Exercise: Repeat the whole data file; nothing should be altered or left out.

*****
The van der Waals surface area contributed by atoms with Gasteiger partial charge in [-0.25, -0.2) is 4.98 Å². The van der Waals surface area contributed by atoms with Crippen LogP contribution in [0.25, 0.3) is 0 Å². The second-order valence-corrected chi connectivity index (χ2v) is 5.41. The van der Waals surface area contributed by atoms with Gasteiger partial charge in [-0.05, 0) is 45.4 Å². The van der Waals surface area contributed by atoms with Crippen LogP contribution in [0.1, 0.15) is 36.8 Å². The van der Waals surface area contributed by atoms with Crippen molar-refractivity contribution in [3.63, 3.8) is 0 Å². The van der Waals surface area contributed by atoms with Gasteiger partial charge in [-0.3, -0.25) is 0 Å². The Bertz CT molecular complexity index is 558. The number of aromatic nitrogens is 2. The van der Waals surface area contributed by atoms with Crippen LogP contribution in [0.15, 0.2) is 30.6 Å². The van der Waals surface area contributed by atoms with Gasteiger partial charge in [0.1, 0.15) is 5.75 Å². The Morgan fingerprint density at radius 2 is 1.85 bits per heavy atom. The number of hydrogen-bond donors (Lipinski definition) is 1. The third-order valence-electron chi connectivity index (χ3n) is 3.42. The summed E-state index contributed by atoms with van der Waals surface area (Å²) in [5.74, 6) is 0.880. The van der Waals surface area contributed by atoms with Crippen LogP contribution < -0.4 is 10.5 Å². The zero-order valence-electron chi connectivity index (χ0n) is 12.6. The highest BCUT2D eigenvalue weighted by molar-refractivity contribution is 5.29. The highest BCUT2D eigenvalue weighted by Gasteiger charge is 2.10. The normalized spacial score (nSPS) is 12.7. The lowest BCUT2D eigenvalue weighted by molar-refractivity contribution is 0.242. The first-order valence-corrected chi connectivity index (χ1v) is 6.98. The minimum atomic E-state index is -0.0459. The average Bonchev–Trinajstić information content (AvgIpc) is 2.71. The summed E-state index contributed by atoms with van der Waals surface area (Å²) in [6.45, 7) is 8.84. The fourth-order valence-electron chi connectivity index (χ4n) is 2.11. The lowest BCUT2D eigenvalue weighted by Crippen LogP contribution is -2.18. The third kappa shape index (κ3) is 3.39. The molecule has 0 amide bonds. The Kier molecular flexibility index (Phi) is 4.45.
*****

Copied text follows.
The van der Waals surface area contributed by atoms with Gasteiger partial charge in [-0.25, -0.2) is 4.98 Å². The van der Waals surface area contributed by atoms with Crippen LogP contribution in [0.25, 0.3) is 0 Å². The second-order valence-corrected chi connectivity index (χ2v) is 5.41. The van der Waals surface area contributed by atoms with Gasteiger partial charge in [-0.05, 0) is 45.4 Å². The van der Waals surface area contributed by atoms with Crippen LogP contribution in [0.1, 0.15) is 36.8 Å². The van der Waals surface area contributed by atoms with Crippen molar-refractivity contribution in [3.63, 3.8) is 0 Å². The van der Waals surface area contributed by atoms with Gasteiger partial charge in [-0.3, -0.25) is 0 Å². The Bertz CT molecular complexity index is 558. The number of aromatic nitrogens is 2. The van der Waals surface area contributed by atoms with Crippen LogP contribution in [0.15, 0.2) is 30.6 Å². The van der Waals surface area contributed by atoms with Gasteiger partial charge in [0.1, 0.15) is 5.75 Å². The Morgan fingerprint density at radius 2 is 1.85 bits per heavy atom. The number of hydrogen-bond donors (Lipinski definition) is 1. The third-order valence-electron chi connectivity index (χ3n) is 3.42. The summed E-state index contributed by atoms with van der Waals surface area (Å²) in [5.74, 6) is 0.880. The van der Waals surface area contributed by atoms with Crippen LogP contribution < -0.4 is 10.5 Å². The zero-order valence-electron chi connectivity index (χ0n) is 12.6. The highest BCUT2D eigenvalue weighted by molar-refractivity contribution is 5.29. The highest BCUT2D eigenvalue weighted by Gasteiger charge is 2.10. The normalized spacial score (nSPS) is 12.7. The lowest BCUT2D eigenvalue weighted by molar-refractivity contribution is 0.242. The first-order valence-corrected chi connectivity index (χ1v) is 6.98. The minimum atomic E-state index is -0.0459. The average Bonchev–Trinajstić information content (AvgIpc) is 2.71. The summed E-state index contributed by atoms with van der Waals surface area (Å²) in [6.45, 7) is 8.84. The fourth-order valence-electron chi connectivity index (χ4n) is 2.11. The lowest BCUT2D eigenvalue weighted by Crippen LogP contribution is -2.18. The third kappa shape index (κ3) is 3.39. The molecule has 0 amide bonds. The Kier molecular flexibility index (Phi) is 4.45.